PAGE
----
Functional Dry Needling

Functional Dry Needling

Elite PT’s belief is that physical therapists should always incorporate a “hands on” manual therapy approach to treating patients. We believe that our role is to diagnose and treat our patients through a combination of manual therapy and exercise.  Our therapists are committed to maintaining and updating our education through attendance, participation, and hosting continuing educational programs.

In keeping with this philosophy, we have taken the step to have our complete staff of physical therapists trained in the practice of Functional Dry Needling.  We are proud to say that we are the only practice in the state (perhaps the region) to have all of their Physical Therapists trained in this valuable skill.

Functional Dry Needling is a hands-on physical therapy approach to treat Myofascial Pain and Dysfunction. A variety of manual techniques are used during the physical therapy treatments to inactivate myofascial trigger points, and to restore normal muscle tone, muscle length, coordination, function and strength.

Functional Dry Needling is a valuable, effective and efficient adjunct treatment to inactivate myofascial trigger points. It is an invasive procedure in which a thin solid filament sterile needle is used.  Functional Dry Needling involves insertion and repetitive manipulation of the needle in the myofascial trigger point. The purpose of this technique is to inactivate the myofascial trigger points by producing a local twitch response. This local twitch response then releases the shortened bands of muscle fibers. The result is muscle relaxation and pain relief. Eliciting this local twitch response is key for successful deactivation of the trigger point. No medication of any kind is injected.

To learn if this treatment option may be of benefit to you, feel free to contact any of our locations for more information.


Danny Singles

Harbor East

Alyssa Lombardi
Caroline Queale


Kristen Henry
Cody Hafner
Chris Vodzak

Rehoboth Beach

Hayes Glandon
Amelia Knarr
Jessica Sanders
Aleida Torres


Matt Higley
Erin Igo
Mark Szaroleta

This technique is unequalled in finding and eliminating neuromuscular dysfunction that leads to pain and functional deficits. The needle used is very thin and most patients do not even feel them penetrate the skin. A healthy muscle feels very little discomfort with insertion of this needle. If the muscle is sensitive and shortened or has active trigger points within it, the patient will feel a sensation like a muscle cramp -'the twitch response'.

The patient also may feel a reproduction of "their" pain which is a helpful diagnostic indicator for the practitioner attempting to diagnose the cause of the patient’s symptoms. Patients soon learn to recognize and even welcome this sensation as it results in deactivating the trigger point, reducing pain and restoring normal length function to the involved muscle.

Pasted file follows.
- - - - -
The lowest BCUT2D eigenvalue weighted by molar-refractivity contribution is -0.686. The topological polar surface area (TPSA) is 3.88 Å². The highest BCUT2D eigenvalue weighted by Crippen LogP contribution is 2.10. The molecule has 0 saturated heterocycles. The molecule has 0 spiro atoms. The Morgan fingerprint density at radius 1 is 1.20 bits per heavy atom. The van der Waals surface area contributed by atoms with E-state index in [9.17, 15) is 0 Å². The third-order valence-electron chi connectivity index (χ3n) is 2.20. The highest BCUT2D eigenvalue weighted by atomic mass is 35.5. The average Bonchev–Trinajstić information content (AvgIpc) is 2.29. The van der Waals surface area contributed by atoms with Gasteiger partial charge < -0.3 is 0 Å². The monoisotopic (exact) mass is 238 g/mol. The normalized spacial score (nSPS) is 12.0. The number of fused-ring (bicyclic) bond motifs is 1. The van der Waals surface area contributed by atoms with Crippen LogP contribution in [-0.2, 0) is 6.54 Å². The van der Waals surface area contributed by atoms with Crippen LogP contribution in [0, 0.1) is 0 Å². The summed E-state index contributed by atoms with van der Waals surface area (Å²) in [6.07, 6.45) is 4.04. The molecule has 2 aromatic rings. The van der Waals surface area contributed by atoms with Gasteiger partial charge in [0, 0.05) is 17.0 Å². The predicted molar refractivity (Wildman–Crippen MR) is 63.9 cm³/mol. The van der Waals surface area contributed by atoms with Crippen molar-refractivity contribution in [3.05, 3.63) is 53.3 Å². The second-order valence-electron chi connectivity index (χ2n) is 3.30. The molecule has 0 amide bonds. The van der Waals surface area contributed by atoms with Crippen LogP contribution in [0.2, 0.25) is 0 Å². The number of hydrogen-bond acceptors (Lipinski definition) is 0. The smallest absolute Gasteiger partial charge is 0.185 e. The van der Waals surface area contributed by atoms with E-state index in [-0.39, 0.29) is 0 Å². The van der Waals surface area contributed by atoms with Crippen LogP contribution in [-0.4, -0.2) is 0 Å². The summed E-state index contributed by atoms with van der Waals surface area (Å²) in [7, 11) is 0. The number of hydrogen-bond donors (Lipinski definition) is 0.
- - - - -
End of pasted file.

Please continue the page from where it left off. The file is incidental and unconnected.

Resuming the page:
What is Dry Needling?

Dry Needling involves the insertion of a thin filament needle to stimulate the healing process of soft tissues (muscle "trigger points", fascia, tendons and ligaments, etc) resulting in pain relief and restoration of healthy physiology.

Research supports that dry needling improves pain control, reduces muscle tension, normalizes biochemical and electrical dysfunction of motor endplates, and facilitates an accelerated return to active rehabilitation.

What is a "trigger point"?

A myofascial "trigger point" is a hyperirritable point in skeletal muscle that is associated with a hypersensitive palpable nodule, or “knot”. This area becomes painful at the site and can also “radiate” in predictable patterns.

What is the difference between Dry Needling and Acupuncture?

The objectives and philosophy behind the use of dry needling by physical therapists is not based on ancient theories or tenets of traditional Chinese medicine. The performance of modern dry needling by physical therapists is based on western neuroanatomy and modern scientific study of the musculoskeletal and nervous systems.

Both Dry Needling and Acupuncture do, however, use the same tool; a solid monofilament needle.

Does it hurt?

Generally, the insertion of the needle is not felt. The local "twitch response" may provoke a brief pain sensation that has been described as a tingling, aching or cramping sensation.

Who can benefit from Dry Needling?

A variety of musculoskeletal problems including, but not limited to: Acute/Chronic injuries, Headaches, Neck/Back pain, Tendinitis, Muscle Spasms, "Sciatica", Hip/Knee pain, Muscle strains, Fibromyalgia, "Tennis/Golfer's Elbow", PFPS, Overuse injuries, etc.

Are there any side effects to Dry Needling?

Side effects may vary among individuals. Typically, only mild muscle soreness or skin bruising.

Is Dry Needling covered by my health insurance?

In most cases, it is a fee or cash based service provided only by a licensed Physical Therapist